In Illinois, the opportunity to seal a conviction offers a significant benefit to those with certain types of criminal records. Generally, non-violent offenses, particularly those that do not involve serious bodily harm or sexual misconduct, are eligible for sealing. This can include drug offenses, theft under certain circumstances, and other property crimes that did not result in injury. The law also allows for the sealing of some misdemeanor convictions and specific felonies after a designated period of time has passed without further incidents of criminal activity.

The eligibility for sealing is subject to specific criteria, such as the completion of any sentence, including probation or parole, and the absence of pending charges. The process involves filing a petition with the court, and the court has discretion to grant or deny the request based on the details of the case and the individual’s history. Sealing these types of convictions allows individuals to move past their criminal history, providing them with greater opportunities for employment, housing, and education, which are often hindered by background checks revealing a criminal record.

The Importance of Consulting with a Lawyer for Sealing Convictions

The process of sealing convictions is intricate, involving detailed legal paperwork, strict deadlines, and often, court appearances. An experienced lawyer plays a crucial role in this process. They can provide a clear understanding of the law, evaluate whether a conviction is eligible for sealing, and help gather the comprehensive documentation required to support the petition.

Legal counsel is also instrumental in presenting the case before the court. They can articulate the reasons why sealing the record is justified and argue how it serves the interests of justice and the individual’s rehabilitation. A lawyer’s advocacy can be the difference between a sealed record and one that continues to impact an individual’s life. They can also advise on the potential implications of sealing, such as how it will affect future employment opportunities and the individual’s rights in regard to disclosing their criminal history.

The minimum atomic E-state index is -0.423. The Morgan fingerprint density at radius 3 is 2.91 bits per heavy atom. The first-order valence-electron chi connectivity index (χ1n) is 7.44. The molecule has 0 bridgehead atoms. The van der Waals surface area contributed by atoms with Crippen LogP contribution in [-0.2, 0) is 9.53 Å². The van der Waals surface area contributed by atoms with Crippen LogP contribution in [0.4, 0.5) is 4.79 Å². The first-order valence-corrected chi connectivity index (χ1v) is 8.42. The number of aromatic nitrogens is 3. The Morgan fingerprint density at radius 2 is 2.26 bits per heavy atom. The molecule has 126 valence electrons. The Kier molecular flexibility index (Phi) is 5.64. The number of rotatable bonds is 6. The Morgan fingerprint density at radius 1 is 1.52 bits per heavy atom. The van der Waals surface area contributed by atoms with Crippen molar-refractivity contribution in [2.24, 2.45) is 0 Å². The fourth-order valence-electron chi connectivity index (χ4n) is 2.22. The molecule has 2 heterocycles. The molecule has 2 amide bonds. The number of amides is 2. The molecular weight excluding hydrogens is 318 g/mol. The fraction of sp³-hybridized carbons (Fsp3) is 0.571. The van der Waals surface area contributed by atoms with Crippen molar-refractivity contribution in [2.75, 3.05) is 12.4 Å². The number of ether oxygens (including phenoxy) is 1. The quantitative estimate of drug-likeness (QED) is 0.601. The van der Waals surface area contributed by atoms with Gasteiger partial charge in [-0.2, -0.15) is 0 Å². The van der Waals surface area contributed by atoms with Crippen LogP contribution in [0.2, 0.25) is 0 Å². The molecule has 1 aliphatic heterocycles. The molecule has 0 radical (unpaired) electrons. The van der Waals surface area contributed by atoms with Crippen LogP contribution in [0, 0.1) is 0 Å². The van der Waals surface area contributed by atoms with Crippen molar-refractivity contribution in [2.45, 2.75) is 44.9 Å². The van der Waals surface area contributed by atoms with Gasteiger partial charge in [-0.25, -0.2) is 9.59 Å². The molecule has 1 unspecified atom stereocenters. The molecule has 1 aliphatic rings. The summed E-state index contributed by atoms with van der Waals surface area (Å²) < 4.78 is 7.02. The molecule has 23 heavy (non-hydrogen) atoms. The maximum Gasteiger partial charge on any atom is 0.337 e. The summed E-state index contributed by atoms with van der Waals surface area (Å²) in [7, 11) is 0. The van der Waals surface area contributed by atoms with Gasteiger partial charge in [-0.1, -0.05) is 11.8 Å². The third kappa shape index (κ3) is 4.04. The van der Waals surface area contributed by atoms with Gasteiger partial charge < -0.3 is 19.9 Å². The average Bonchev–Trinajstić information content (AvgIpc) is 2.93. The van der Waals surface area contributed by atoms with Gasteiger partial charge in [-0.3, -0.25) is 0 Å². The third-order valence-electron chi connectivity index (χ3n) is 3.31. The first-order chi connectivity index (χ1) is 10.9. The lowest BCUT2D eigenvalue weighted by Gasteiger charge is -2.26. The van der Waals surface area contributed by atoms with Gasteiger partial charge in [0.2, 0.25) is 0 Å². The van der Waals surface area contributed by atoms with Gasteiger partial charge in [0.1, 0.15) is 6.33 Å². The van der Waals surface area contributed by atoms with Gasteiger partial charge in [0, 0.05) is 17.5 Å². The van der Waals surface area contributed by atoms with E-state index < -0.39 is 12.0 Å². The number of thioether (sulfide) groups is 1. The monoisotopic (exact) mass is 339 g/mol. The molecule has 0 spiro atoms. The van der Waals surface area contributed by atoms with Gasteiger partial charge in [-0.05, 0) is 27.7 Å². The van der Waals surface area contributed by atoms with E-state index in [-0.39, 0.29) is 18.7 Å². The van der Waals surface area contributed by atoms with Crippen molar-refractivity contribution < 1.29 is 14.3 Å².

FAQ About Sealing Convictions in Illinois

Check out these commonly asked questions about sealing convictions in Illinois. If you don’t see the answers here, please call our office and we’ll get you the information you need.

What Is the Difference Between Expungement and Sealing?

Expungement and sealing are two legal processes that protect your privacy after you’ve been involved in the criminal justice system. Expungement is the more comprehensive of the two, effectively erasing offenses from your record as though they never happened. This means that, once a record is expunged, you don’t have to disclose the offense on job applications or other documents. Sealing, on the other hand, doesn’t erase the record but makes it much less accessible. Your sealed record won’t show up in most background checks, which can make it easier to get a job, apply for housing, or achieve other personal goals. However, sealed records remain available to the criminal justice system, including law enforcement and the courts.